More business owners in New Mexico are finding it necessary to file Chapter 7 bankruptcy in these trying economic times. Several parties become involved when a Chapter 7 bankruptcy liquidation takes place, but perhaps none of them play a more prominent role than a bankruptcy trustee. This fact makes it necessary for the other parties involved in the bankruptcy filing to understand both the duties and responsibilities of the trustee.

Shortly after the filing of a Chapter 7 bankruptcy, the creation of an estate takes place that includes property owned by the debtor. Bankruptcy law also mandates that a trustee be selected by the United States Trustee to oversee the case. The duties of the trustee are to protect the interests of both the debtor and the creditors.

Trustee duties

The main duty of a Chapter 7 bankruptcy trustee is to liquidate the debtor’s assets and oversee the distribution of proceeds to creditors. The trustee must also:

• Collect articles of the estate and liquidate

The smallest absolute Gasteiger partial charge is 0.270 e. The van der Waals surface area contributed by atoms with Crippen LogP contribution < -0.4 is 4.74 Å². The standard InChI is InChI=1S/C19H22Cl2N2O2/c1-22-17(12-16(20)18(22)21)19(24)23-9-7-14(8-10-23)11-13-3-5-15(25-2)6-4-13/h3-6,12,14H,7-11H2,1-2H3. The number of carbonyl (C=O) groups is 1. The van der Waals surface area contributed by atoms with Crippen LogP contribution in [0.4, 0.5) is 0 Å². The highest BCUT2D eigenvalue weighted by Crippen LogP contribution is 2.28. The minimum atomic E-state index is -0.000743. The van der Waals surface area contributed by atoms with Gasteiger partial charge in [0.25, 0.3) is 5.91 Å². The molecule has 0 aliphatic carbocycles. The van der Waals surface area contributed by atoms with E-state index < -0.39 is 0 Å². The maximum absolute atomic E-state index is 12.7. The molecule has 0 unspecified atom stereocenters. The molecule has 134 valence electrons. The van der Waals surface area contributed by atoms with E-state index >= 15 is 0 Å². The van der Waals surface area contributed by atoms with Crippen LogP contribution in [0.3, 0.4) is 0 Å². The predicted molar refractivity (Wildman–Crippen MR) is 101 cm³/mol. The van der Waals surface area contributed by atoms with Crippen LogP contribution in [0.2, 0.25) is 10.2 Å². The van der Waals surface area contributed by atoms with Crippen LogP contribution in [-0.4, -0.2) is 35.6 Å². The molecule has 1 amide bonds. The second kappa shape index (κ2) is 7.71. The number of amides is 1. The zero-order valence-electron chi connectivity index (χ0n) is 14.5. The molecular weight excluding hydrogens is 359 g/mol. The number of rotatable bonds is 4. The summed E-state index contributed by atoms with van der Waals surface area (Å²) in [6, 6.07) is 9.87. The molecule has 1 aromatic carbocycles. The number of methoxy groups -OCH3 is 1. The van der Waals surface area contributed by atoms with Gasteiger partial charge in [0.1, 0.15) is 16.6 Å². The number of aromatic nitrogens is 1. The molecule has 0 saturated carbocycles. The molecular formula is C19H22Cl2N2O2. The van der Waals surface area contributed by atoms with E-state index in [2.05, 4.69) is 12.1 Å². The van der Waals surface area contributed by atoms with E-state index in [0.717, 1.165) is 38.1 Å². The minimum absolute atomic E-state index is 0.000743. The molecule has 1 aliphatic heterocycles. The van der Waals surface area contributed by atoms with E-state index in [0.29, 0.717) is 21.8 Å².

• Account for the property that is collected

• Ensure the debtor surrenders the property that is required

• Investigate the debtor’s finances

• Examine claims filed against the debtor and object to any that are without merit

• Provide interested parties with information regarding the estate

• File appropriate paperwork with the court

• Close the estate and submit a final report to the court as well as the U.S. Trustee

Trustee powers

A trustee is permitted to employ attorneys, appraisers, accountants and other professionals who are necessary to liquidate the estate. The trustee also possesses the power to lease, sell or use all property included in a bankruptcy estate. The complete list of powers entrusted to a Chapter 7 bankruptcy trustee is far-reaching, and debtors will need a professional who possesses experience with the process to explain all of them.

The process of filing a Chapter 7 bankruptcy is a complex legal and financial maneuver that can become difficult for debtors to navigate without help. Individuals who are considering filing for bankruptcy may gain a clearer picture of the process by speaking with a bankruptcy law attorney.